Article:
diy craft: how to sew a buttonhole


the present i got in my junior high gift exchange was a big bummer: a fluffy white teddy bear with his chubby arms wrapped around a plush heart. i shoved the teddy bear in my backpack and and got on the school bus home wishing i’d ended up with something better. lucky for me the girl sitting next to me on the bus had as much disdain for her gift as i had for mine and we happily traded. i got home and tacked my new gift, a huge poster of guns ‘n’ roses to my bedroom wall. i was going through a serious pure rock phase fueled by g ‘n’ r’s album: appetite for destruction. i relished in the hard heavy rock as i stared at axl, slash and the rest of the bad ass band. i loved every song on that album, especially ‘it’s so easy’. decades late, i have no idea what happened to that poster or my guns ‘n’ roses cassette tapes but i still carry my pure rock roots with my in my crafty ventures. ‘it’s so easy’ always runs through my head on repeat when i sew a buttonhole. i’d been sewing for many years before i attempted sewing a buttonhole, thinking it would be really difficult. then one day, i tried it…. cue my buttonhole sewing anthem… ‘it’s so easy’. if you didn’t go through a pure rock phase, don’t worry-you can pick your own buttonhole anthem, like linda ronstadt’s ‘it’s so easy’ or the commodores ‘easy’. just start humming and follow the simple instructions below and soon you’ll be a buttonhole master.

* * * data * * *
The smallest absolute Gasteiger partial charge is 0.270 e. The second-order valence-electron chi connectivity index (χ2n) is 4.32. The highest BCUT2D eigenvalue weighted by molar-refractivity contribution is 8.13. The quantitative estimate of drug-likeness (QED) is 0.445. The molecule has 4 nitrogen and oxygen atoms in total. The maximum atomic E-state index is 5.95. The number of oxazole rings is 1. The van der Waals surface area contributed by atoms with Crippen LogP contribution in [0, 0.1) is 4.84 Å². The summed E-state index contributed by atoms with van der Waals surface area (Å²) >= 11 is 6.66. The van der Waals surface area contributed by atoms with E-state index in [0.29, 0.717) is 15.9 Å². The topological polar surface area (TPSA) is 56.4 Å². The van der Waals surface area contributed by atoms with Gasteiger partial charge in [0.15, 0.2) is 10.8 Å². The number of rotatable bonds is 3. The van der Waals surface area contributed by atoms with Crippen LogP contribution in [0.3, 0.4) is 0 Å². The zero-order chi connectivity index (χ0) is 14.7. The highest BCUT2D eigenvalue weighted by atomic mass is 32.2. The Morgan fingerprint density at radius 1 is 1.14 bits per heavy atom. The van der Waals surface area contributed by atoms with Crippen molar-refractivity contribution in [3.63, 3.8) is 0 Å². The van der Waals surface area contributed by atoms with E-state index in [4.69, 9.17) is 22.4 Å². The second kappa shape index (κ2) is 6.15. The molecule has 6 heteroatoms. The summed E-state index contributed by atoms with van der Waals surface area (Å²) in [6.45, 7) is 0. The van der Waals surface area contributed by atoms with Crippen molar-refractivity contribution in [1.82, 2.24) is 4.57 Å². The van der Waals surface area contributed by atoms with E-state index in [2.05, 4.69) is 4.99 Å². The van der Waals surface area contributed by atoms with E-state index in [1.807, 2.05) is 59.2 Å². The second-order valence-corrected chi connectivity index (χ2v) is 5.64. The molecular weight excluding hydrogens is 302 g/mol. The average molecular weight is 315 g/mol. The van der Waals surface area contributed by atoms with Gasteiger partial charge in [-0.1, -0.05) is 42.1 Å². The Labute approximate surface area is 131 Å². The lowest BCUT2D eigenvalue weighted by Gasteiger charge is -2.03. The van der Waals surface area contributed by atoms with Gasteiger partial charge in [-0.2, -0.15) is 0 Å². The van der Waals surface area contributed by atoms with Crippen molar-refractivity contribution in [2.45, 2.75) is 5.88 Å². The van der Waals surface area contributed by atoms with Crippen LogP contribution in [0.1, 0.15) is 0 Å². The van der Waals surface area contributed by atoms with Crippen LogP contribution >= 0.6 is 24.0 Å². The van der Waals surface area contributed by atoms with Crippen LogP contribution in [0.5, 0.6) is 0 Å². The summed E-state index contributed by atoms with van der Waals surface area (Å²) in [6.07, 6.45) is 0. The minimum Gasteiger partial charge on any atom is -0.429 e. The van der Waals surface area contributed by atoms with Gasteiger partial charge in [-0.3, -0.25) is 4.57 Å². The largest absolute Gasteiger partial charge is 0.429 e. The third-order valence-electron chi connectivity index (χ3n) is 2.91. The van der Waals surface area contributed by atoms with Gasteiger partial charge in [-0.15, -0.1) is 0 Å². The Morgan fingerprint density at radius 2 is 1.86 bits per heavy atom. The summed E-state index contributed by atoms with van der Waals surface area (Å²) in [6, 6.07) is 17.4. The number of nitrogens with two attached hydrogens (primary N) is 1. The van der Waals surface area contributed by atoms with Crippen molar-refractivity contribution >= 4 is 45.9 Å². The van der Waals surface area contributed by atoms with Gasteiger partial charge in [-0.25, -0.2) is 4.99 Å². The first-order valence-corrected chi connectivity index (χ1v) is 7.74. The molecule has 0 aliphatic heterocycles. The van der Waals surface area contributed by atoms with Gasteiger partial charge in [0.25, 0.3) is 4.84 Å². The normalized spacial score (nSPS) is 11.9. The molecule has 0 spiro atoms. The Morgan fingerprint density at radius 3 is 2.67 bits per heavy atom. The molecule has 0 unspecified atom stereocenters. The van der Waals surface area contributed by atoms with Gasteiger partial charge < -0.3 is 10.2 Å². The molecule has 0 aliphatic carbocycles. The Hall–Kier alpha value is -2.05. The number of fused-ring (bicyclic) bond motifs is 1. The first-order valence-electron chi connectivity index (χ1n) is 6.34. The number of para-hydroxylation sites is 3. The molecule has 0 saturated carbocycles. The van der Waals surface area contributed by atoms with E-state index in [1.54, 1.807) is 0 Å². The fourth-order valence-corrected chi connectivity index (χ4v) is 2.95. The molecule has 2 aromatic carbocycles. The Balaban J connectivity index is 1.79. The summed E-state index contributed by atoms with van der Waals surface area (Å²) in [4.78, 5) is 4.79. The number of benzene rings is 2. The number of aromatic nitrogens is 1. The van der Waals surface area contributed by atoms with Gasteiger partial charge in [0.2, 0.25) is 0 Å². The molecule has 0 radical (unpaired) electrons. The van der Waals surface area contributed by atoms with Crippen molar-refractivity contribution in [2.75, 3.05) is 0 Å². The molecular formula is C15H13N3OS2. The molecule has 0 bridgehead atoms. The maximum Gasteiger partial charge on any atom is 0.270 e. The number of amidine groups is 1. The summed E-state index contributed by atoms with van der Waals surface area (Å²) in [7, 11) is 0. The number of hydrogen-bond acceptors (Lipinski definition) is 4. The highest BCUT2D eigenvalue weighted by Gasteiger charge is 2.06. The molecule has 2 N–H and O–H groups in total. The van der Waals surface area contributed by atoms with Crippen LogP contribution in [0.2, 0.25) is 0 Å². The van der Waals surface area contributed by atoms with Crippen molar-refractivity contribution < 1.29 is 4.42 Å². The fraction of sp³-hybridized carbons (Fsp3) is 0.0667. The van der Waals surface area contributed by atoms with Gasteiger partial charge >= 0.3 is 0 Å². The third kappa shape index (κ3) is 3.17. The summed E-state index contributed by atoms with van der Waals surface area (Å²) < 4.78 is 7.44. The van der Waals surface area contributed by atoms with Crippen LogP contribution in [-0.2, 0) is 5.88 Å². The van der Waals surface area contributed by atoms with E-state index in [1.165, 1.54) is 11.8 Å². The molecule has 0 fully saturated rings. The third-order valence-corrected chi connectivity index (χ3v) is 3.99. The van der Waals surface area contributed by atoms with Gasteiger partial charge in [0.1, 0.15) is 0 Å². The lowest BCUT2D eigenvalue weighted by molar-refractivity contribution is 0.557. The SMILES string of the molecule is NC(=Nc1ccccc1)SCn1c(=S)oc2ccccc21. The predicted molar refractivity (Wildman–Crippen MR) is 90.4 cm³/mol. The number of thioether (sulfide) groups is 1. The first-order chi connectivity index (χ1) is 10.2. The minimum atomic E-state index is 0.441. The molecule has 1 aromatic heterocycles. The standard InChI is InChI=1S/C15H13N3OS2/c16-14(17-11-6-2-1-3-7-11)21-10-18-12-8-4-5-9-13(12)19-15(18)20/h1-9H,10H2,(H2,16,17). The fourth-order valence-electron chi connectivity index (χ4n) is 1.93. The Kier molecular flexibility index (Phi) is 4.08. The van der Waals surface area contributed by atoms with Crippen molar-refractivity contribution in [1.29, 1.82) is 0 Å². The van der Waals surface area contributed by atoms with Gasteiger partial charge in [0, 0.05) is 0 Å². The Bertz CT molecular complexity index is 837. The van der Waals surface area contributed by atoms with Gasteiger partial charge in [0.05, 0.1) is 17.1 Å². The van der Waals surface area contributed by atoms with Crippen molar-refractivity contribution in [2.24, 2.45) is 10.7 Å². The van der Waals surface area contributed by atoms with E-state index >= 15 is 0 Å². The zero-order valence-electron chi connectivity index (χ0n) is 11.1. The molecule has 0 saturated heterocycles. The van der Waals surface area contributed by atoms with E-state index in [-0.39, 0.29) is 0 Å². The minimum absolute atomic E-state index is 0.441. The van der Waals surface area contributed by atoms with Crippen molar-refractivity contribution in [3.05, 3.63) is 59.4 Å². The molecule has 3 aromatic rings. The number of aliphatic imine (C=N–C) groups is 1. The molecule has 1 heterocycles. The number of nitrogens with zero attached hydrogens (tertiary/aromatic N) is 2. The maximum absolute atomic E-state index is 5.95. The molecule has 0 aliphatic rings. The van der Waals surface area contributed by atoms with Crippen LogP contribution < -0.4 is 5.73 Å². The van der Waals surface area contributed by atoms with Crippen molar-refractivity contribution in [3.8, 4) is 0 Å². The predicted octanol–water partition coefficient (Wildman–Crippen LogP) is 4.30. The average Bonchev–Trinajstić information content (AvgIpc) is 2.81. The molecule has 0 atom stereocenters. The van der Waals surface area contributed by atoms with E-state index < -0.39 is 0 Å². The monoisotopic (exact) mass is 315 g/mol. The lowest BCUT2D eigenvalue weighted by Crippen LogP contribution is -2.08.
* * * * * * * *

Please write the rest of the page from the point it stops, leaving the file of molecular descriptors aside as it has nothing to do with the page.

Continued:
how to sew a buttonhole:
1. set your machine the buttonhole setting. usually it’s signified by a BH and then 1,2,3 and 4. the numbers are for each of the four steps of the buttonhole process.
2. make sure your stitch length is between 0 and 1 (in other words very short).
3. set your button on your fabric and measure how long your buttonhole needs to be so you can be sure your button will fit through it. use chalk or a pencil to draw a ling the length you want your buttonhole to be.
4. position your fabric with your marking so that you’re starting in the upper left hand corner of the line you made. set your machine to BH1 (or whatever setting it is called on your machine). step on the pedal and stop when you get to the bottom of your line.
5. switch the machine to BH2 and sew across the bottom of the buttonhole.
6. switch the machine to BH3 and sew a reverse stitch then stop when you get to the top of the 1st line you sewed (so that the lines on each side are the same length).
7. switch the machine to BH4 and sew across the top of the buttonhole.
8. now use a seam ripper or an exacto knife to cut out the middle. that’s it!
*the more you practice the straighter your lines will be and the easier it will be to have them be the same length.

-nicole s.


  1. Hi Nicole,
    I love your cute story! I’m going to start humming one of those songs next time I’m making a button hole! I’m linking up to this post to share directions for making a button hole in my post on our DIY duvet cover. I had some challanges with my machine, borrowed a friend’s and had success but I don’t want to make my own tutorial for button holes since you have already provided a great one! Check out my blog, its all about fun connections with kids. In this case it was my college freshman and how we were DIYing most of her dorm room.

    1. hi caroline!
      thanks so much 🙂 i just checked out your blog–it’s really cute and well done. i love your title photo too of the bike! thanks for linking our button hole post.

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